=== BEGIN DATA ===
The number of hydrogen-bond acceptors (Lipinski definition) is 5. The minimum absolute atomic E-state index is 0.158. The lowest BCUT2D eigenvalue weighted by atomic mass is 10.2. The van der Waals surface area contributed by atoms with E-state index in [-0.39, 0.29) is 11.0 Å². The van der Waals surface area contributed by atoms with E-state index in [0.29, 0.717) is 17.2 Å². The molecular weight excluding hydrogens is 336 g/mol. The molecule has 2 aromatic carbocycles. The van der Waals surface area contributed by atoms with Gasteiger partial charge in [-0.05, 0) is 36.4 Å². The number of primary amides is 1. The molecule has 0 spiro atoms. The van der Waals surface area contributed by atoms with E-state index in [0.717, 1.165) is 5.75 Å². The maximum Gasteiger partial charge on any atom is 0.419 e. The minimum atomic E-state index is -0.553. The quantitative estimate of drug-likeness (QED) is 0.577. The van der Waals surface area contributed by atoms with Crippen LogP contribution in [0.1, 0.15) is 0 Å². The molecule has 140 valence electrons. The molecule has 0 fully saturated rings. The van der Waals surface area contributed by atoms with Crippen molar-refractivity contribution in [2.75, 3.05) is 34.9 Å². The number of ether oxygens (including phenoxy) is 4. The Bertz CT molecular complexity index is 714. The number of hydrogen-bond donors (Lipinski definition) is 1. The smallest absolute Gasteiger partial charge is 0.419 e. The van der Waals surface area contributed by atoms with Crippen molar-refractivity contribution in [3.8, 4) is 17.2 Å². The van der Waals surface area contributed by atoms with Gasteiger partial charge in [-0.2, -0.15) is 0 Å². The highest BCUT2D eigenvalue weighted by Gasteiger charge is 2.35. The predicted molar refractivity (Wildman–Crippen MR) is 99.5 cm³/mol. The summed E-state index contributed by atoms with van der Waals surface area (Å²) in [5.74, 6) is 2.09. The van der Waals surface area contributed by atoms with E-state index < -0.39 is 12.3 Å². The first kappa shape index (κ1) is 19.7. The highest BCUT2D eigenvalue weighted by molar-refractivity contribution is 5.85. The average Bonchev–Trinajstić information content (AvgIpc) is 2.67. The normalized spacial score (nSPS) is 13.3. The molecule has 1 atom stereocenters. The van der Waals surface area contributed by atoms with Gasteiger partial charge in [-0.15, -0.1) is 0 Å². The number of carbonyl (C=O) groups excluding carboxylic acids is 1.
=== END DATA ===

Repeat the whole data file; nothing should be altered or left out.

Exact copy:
The number of hydrogen-bond acceptors (Lipinski definition) is 5. The minimum absolute atomic E-state index is 0.158. The lowest BCUT2D eigenvalue weighted by atomic mass is 10.2. The van der Waals surface area contributed by atoms with E-state index in [-0.39, 0.29) is 11.0 Å². The van der Waals surface area contributed by atoms with E-state index in [0.29, 0.717) is 17.2 Å². The molecular weight excluding hydrogens is 336 g/mol. The molecule has 2 aromatic carbocycles. The van der Waals surface area contributed by atoms with Gasteiger partial charge in [-0.05, 0) is 36.4 Å². The number of primary amides is 1. The molecule has 0 spiro atoms. The van der Waals surface area contributed by atoms with E-state index in [0.717, 1.165) is 5.75 Å². The maximum Gasteiger partial charge on any atom is 0.419 e. The minimum atomic E-state index is -0.553. The quantitative estimate of drug-likeness (QED) is 0.577. The van der Waals surface area contributed by atoms with Crippen LogP contribution in [0.1, 0.15) is 0 Å². The molecule has 140 valence electrons. The molecule has 0 fully saturated rings. The van der Waals surface area contributed by atoms with Crippen molar-refractivity contribution in [2.75, 3.05) is 34.9 Å². The number of ether oxygens (including phenoxy) is 4. The Bertz CT molecular complexity index is 714. The number of hydrogen-bond donors (Lipinski definition) is 1. The smallest absolute Gasteiger partial charge is 0.419 e. The van der Waals surface area contributed by atoms with Crippen molar-refractivity contribution in [3.8, 4) is 17.2 Å². The van der Waals surface area contributed by atoms with Gasteiger partial charge in [-0.2, -0.15) is 0 Å². The highest BCUT2D eigenvalue weighted by Gasteiger charge is 2.35. The predicted molar refractivity (Wildman–Crippen MR) is 99.5 cm³/mol. The summed E-state index contributed by atoms with van der Waals surface area (Å²) in [5.74, 6) is 2.09. The van der Waals surface area contributed by atoms with E-state index < -0.39 is 12.3 Å². The first kappa shape index (κ1) is 19.7. The highest BCUT2D eigenvalue weighted by molar-refractivity contribution is 5.85. The average Bonchev–Trinajstić information content (AvgIpc) is 2.67. The normalized spacial score (nSPS) is 13.3. The molecule has 1 atom stereocenters. The van der Waals surface area contributed by atoms with Gasteiger partial charge in [-0.15, -0.1) is 0 Å². The number of carbonyl (C=O) groups excluding carboxylic acids is 1.